We all communicate with abstraction at times. Though an abstract noun doesn’t convey things we can experience with our senses – we can’t feel, touch, see, hear, or taste them – they allow us to express important meaning, nonetheless.
Being able to recognize and use an abstract noun is important, especially in written communication. While an abstract noun can convey deep emotion, the writer runs the risk of not clearly expressing his or her meaning. Things get lost in translation when using an abstract noun so to speak. Since abstract nouns are by definition abstract, they can mean different things to different people, so take care to make sure your writing using concrete nouns for clarification. Generally speaking, sentences comprised largely of concrete nouns are more clear and concise.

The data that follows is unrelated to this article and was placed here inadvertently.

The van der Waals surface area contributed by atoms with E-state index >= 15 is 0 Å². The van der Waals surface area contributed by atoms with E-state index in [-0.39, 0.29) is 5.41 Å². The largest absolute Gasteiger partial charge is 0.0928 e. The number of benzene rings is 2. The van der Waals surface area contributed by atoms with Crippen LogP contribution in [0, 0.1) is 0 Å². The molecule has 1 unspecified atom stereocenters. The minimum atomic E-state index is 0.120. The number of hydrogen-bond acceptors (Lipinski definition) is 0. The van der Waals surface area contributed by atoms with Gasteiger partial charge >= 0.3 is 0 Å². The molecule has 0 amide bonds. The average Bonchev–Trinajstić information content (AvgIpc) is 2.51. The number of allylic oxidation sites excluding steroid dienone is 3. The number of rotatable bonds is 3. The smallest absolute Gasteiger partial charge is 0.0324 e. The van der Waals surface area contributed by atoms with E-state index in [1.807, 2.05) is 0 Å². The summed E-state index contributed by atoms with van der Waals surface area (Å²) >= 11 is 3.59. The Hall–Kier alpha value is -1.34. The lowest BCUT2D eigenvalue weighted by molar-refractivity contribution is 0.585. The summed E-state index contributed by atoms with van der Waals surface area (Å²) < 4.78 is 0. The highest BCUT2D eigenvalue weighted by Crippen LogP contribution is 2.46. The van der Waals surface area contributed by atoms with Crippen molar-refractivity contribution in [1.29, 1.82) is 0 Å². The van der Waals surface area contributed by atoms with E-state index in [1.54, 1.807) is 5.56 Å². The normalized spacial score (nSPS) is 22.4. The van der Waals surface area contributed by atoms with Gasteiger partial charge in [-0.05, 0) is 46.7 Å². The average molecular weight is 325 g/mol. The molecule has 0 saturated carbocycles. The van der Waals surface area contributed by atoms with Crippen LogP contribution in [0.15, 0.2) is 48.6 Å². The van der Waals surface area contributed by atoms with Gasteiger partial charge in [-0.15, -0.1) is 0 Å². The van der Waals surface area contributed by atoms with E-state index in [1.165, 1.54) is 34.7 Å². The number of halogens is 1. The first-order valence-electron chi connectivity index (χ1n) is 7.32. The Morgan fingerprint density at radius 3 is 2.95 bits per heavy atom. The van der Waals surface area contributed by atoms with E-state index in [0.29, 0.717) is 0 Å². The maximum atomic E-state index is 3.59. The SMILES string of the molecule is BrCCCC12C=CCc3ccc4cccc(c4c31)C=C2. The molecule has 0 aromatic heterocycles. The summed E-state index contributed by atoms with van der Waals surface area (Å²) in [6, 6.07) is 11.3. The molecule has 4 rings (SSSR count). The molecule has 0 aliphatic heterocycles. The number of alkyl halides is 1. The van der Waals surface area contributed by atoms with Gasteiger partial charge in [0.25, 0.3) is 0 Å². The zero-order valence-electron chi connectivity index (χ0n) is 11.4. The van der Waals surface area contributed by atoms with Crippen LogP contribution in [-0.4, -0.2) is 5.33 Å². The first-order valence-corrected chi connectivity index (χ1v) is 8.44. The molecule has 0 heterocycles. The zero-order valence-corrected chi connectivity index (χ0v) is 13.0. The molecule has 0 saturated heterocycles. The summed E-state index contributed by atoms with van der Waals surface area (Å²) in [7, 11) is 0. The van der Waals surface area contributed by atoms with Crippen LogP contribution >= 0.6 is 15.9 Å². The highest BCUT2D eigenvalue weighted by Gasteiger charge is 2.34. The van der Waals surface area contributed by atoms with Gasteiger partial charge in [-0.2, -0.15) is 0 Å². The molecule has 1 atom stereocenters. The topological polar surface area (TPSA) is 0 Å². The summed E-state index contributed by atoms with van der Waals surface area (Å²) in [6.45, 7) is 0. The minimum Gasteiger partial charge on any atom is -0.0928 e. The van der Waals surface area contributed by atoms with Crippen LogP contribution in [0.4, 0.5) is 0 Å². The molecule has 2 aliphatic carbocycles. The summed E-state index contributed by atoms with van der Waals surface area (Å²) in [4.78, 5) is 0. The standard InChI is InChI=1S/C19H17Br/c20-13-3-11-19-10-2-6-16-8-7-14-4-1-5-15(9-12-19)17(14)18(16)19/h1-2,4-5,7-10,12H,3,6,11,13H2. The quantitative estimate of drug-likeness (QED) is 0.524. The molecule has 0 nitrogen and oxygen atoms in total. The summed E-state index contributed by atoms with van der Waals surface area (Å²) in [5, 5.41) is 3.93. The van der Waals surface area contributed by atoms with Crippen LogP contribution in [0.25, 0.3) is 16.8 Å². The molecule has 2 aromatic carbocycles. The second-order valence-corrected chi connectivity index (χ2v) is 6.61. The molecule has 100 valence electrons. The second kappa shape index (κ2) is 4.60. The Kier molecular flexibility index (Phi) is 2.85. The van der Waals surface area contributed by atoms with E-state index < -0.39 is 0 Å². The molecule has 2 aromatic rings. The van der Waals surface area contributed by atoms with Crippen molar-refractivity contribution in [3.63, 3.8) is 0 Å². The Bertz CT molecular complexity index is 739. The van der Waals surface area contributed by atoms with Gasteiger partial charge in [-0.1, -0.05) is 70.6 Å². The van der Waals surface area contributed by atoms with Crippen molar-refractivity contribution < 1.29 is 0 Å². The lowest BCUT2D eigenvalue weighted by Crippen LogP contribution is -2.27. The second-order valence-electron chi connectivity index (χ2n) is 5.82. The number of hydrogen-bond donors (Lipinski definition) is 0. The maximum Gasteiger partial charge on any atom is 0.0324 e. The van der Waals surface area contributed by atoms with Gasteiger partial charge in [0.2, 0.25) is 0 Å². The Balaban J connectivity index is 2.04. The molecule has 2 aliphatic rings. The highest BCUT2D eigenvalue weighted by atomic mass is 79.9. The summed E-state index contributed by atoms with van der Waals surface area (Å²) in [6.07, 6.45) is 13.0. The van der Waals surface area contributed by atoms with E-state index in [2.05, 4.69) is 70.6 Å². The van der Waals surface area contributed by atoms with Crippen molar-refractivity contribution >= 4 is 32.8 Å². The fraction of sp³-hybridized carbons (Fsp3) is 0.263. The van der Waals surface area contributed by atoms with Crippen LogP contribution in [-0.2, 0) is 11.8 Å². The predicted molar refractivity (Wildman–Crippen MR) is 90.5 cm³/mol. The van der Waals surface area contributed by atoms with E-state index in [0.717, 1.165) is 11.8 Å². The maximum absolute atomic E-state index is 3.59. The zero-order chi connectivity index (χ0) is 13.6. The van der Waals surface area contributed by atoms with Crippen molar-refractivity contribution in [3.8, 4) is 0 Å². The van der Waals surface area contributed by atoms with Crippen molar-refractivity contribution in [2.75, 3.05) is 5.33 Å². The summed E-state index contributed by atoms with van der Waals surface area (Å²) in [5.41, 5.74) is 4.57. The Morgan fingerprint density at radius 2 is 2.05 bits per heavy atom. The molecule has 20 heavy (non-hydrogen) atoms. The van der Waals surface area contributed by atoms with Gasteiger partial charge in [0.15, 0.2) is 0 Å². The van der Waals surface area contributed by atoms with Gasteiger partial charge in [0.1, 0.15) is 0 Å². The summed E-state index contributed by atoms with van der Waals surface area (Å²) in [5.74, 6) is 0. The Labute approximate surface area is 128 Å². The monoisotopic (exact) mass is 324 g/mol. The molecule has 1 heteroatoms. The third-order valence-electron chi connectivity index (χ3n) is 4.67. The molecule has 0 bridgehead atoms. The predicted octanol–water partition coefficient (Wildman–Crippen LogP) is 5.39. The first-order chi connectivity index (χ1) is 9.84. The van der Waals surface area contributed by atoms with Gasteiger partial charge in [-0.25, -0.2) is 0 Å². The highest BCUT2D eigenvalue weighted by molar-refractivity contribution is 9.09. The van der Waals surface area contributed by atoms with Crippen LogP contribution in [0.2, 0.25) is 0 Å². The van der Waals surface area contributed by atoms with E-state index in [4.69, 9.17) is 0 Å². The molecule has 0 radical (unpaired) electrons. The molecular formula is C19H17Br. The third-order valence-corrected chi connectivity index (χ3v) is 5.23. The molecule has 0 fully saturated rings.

What is an Abstract Noun?
An abstract noun is the opposite of concrete nouns – nouns that refer to objects you can experience with your five senses. An abstract noun is intangible. They can identify concepts, experiences, ideas, qualities, and feeling.
Abstract Noun Examples
In some cases, it’s a little difficult to recognize an abstract noun. Some nouns can function as verbs and an abstract noun is no exception.
For example, see how the word “fear” is used in the following two sentences.
(In this sentence, fear shows action so it’s a verb.)
Abstract Noun List
Below is an abstract noun list.
Though the above list is by no means an exhaustive abstract noun list, it should start you thinking about the power of an abstract noun and how to use them in your writing. But hopefully you won’t think too abstractly!